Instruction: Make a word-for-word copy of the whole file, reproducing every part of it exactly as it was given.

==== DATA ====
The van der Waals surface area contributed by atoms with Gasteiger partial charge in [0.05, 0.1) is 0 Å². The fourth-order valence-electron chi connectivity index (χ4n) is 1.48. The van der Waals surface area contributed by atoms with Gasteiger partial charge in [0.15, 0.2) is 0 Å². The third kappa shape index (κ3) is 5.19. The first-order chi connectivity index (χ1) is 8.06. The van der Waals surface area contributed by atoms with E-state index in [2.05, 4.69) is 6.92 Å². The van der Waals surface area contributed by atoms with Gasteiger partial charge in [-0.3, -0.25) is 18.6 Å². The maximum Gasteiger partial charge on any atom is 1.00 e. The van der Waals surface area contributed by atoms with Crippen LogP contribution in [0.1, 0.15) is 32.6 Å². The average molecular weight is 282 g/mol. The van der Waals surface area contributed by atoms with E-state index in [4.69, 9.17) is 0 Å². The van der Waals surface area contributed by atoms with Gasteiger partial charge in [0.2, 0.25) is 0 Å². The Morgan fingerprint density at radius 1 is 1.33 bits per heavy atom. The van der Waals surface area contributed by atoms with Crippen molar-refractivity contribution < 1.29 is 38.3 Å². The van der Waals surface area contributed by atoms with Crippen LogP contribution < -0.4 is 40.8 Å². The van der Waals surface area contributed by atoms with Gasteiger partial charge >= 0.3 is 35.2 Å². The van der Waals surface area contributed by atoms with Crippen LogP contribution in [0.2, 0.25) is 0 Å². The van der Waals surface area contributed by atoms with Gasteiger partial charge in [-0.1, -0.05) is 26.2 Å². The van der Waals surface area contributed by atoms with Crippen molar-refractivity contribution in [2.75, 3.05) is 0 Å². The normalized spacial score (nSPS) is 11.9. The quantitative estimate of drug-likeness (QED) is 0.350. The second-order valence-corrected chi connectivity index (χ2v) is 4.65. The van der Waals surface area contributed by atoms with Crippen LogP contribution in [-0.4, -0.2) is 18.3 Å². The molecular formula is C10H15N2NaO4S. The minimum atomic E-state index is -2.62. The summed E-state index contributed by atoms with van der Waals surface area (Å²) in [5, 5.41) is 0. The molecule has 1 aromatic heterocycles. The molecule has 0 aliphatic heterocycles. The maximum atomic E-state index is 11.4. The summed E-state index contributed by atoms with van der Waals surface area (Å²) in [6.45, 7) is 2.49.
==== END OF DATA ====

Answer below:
The van der Waals surface area contributed by atoms with Gasteiger partial charge in [0.05, 0.1) is 0 Å². The fourth-order valence-electron chi connectivity index (χ4n) is 1.48. The van der Waals surface area contributed by atoms with Gasteiger partial charge in [0.15, 0.2) is 0 Å². The third kappa shape index (κ3) is 5.19. The first-order chi connectivity index (χ1) is 8.06. The van der Waals surface area contributed by atoms with E-state index in [2.05, 4.69) is 6.92 Å². The van der Waals surface area contributed by atoms with Gasteiger partial charge in [-0.3, -0.25) is 18.6 Å². The maximum Gasteiger partial charge on any atom is 1.00 e. The van der Waals surface area contributed by atoms with Crippen LogP contribution in [0.1, 0.15) is 32.6 Å². The average molecular weight is 282 g/mol. The van der Waals surface area contributed by atoms with E-state index in [4.69, 9.17) is 0 Å². The van der Waals surface area contributed by atoms with Gasteiger partial charge in [0.2, 0.25) is 0 Å². The Morgan fingerprint density at radius 1 is 1.33 bits per heavy atom. The van der Waals surface area contributed by atoms with Crippen molar-refractivity contribution < 1.29 is 38.3 Å². The van der Waals surface area contributed by atoms with Crippen LogP contribution < -0.4 is 40.8 Å². The van der Waals surface area contributed by atoms with Gasteiger partial charge >= 0.3 is 35.2 Å². The van der Waals surface area contributed by atoms with Crippen LogP contribution in [0.2, 0.25) is 0 Å². The van der Waals surface area contributed by atoms with Gasteiger partial charge in [-0.1, -0.05) is 26.2 Å². The van der Waals surface area contributed by atoms with Crippen molar-refractivity contribution in [2.75, 3.05) is 0 Å². The normalized spacial score (nSPS) is 11.9. The quantitative estimate of drug-likeness (QED) is 0.350. The second-order valence-corrected chi connectivity index (χ2v) is 4.65. The van der Waals surface area contributed by atoms with Crippen LogP contribution in [-0.4, -0.2) is 18.3 Å². The molecular formula is C10H15N2NaO4S. The minimum atomic E-state index is -2.62. The summed E-state index contributed by atoms with van der Waals surface area (Å²) in [5, 5.41) is 0. The molecule has 1 aromatic heterocycles. The molecule has 0 aliphatic heterocycles. The maximum atomic E-state index is 11.4. The summed E-state index contributed by atoms with van der Waals surface area (Å²) in [6.45, 7) is 2.49.